Part of that buzz also includes all of the pomp and circumstance surrounding the reopening gala on Saturday November 17. Such as what the movie would be, what celebrities would come to town, and would Michael Moore trade in his sweat pants, T-shirt and ball cap for a tuxedo and top hat? During his interview Michael Moore shared his insights on all of this.
“The real star on opening night is The State Theatre,” said Moore. “This community has proven this by virtually selling out the opening night event without knowing what the opening film was going to be and without the knowledge of any Hollywood celebrities in attendance. There will be some surprise guests, but all of them will be overshadowed by The State Theatre that night.”
The selection of the opening night film has taken many twists and turns for Moore.
“I looked at several films and hoped to go with August Rush but they had a print issue and the film is not ready for viewing,” said Moore, “I selected The Kite Runner, and I’m excited to announce that the author Khaled Hosseini will be in for the premiere of the film. There is a possibility some of the actors will attend as well.”
One thing that has been important to Moore from the start of all of this has been to make The State Theatre accessible to all and especially the opening night. A lottery system was incorporated for a chance to participate in the viewing of the opening night film for only $10.00. The “Starry, Starry Night” activities that include a cocktail reception, dinner at the City Opera House, prime seating for the film and a post film reception at the Top of The Park Place range in price from $100 to $1,000 a ticket. But Moore didn’t want the celebration to end in one night.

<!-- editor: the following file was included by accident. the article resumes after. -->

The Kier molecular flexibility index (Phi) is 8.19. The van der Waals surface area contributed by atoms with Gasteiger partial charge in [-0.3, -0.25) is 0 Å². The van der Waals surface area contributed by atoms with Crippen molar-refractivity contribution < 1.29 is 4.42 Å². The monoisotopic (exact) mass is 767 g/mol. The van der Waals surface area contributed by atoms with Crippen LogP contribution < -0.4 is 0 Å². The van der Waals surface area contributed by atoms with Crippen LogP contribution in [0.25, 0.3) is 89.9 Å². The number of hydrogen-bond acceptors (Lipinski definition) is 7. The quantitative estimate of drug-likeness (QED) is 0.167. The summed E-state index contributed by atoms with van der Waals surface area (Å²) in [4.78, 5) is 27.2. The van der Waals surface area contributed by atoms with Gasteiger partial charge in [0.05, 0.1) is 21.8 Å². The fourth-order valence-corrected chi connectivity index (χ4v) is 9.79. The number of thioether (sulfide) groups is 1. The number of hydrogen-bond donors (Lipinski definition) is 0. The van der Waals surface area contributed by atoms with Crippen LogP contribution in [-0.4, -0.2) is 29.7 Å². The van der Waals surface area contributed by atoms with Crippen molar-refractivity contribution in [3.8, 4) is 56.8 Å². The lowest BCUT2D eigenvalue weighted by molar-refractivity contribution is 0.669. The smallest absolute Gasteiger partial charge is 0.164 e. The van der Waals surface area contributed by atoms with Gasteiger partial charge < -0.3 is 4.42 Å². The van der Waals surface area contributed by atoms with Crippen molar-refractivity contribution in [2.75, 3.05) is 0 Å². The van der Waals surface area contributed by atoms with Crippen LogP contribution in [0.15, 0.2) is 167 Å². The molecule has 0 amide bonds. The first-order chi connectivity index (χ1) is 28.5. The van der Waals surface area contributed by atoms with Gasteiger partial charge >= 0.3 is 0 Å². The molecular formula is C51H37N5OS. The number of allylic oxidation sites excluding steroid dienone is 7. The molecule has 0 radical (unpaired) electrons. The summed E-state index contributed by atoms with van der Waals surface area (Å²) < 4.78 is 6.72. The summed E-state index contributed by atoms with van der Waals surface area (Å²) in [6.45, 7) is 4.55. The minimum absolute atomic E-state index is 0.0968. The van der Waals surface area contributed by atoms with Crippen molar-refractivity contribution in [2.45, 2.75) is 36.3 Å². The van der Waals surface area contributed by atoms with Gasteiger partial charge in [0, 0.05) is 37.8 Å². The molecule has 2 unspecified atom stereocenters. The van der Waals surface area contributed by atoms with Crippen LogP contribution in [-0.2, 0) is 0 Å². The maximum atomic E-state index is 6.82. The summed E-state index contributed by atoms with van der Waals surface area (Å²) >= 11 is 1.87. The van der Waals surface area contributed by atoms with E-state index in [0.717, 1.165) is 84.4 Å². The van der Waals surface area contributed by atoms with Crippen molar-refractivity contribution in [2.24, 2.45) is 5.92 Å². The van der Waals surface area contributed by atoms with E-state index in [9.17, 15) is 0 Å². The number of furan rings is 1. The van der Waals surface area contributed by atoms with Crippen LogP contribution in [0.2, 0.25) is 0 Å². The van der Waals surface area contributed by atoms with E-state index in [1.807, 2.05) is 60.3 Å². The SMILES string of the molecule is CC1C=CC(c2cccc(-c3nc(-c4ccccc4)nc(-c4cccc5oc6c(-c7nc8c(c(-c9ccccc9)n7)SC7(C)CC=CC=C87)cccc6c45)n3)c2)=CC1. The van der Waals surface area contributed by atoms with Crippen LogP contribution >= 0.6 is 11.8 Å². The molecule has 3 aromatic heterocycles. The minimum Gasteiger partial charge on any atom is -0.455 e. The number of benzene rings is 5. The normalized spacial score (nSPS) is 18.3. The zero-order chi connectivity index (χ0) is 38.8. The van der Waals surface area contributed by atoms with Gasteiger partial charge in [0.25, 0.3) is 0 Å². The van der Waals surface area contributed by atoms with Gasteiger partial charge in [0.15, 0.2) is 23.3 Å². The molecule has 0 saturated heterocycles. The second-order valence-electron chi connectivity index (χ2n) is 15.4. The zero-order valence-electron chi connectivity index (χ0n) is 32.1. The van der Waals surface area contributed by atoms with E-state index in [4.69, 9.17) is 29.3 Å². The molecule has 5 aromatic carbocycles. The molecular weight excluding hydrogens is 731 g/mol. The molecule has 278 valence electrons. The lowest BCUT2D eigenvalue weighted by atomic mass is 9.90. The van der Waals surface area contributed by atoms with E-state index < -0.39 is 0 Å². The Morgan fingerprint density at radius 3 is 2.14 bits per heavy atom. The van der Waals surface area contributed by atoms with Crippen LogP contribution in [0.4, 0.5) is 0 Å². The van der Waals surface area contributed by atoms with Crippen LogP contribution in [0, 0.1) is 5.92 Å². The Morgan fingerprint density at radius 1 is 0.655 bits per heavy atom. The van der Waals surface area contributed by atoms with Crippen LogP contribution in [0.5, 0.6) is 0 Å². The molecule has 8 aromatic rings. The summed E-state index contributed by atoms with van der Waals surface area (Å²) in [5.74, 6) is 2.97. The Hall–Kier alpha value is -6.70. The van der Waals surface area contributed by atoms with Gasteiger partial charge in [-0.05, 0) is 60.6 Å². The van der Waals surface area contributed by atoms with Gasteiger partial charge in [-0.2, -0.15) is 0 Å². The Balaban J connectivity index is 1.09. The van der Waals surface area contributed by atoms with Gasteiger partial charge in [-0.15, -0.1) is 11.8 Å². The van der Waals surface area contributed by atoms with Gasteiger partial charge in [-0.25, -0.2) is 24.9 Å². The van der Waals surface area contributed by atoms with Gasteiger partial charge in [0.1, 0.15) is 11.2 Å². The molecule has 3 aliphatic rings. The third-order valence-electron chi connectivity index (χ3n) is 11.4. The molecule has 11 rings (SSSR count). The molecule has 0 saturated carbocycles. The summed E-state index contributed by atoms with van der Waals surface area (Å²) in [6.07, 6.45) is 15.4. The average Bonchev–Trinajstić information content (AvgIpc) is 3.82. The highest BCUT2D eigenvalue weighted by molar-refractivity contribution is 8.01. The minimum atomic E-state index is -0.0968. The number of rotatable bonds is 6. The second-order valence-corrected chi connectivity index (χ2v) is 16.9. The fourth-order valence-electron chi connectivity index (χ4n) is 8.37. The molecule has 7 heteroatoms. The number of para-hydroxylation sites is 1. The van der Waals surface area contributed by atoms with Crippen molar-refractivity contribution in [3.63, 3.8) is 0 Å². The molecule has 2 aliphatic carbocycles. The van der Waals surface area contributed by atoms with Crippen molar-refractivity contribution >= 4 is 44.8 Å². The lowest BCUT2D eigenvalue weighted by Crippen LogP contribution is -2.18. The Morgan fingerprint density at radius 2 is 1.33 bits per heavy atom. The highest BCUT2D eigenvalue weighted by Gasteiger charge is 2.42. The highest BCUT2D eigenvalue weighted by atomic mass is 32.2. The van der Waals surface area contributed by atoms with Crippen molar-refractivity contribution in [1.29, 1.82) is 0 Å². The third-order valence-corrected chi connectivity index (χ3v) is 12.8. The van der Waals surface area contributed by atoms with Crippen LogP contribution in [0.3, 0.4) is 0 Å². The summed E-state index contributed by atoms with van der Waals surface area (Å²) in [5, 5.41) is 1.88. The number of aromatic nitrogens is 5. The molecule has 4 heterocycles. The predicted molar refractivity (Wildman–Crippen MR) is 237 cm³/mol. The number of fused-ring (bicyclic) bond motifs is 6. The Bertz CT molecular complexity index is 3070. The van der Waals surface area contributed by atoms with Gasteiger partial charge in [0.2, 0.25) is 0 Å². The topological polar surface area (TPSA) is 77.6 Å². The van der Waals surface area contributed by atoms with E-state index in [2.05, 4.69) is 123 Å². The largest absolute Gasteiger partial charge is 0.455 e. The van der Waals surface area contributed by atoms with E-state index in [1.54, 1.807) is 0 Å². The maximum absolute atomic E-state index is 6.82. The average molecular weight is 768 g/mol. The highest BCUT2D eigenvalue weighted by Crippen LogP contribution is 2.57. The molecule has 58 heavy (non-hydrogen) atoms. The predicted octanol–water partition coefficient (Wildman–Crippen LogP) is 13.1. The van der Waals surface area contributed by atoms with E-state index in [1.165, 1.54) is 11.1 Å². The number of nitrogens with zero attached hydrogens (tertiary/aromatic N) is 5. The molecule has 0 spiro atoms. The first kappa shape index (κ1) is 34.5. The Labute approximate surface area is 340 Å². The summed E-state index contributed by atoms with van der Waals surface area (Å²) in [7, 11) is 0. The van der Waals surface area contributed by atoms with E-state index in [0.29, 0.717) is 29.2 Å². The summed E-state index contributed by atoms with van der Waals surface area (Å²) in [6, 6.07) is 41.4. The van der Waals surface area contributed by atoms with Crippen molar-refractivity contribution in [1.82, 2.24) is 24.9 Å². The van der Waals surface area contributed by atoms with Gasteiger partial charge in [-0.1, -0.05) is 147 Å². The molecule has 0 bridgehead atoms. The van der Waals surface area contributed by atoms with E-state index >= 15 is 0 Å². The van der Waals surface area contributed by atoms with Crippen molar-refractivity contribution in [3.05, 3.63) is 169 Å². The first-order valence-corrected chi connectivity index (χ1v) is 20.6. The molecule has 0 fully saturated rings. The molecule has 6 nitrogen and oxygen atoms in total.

“What has been created here is essentially a mini film festival with an opportunity for everyone to participate in this opening,” said Moore. “What started out as a one day event has now become four days, with a film premiere making its national or at least Michigan debut each night. This has all been made possible by the studios who have donated these film showings to us and no cost to The State Theatre.”
When Moore learned that Grand Funk Railroad had reunited at The State Theatre during the mid-‘90s to rehearse for what would be their final tour with the original members he found it very synergistic.
“That is so cool, because I grew up in Flint and when Grand Funk hit it big, it told the rest of us that people from Flint could actually make it to the big time,” said Moore. “That band served as a motivation to so many of us in Flint.”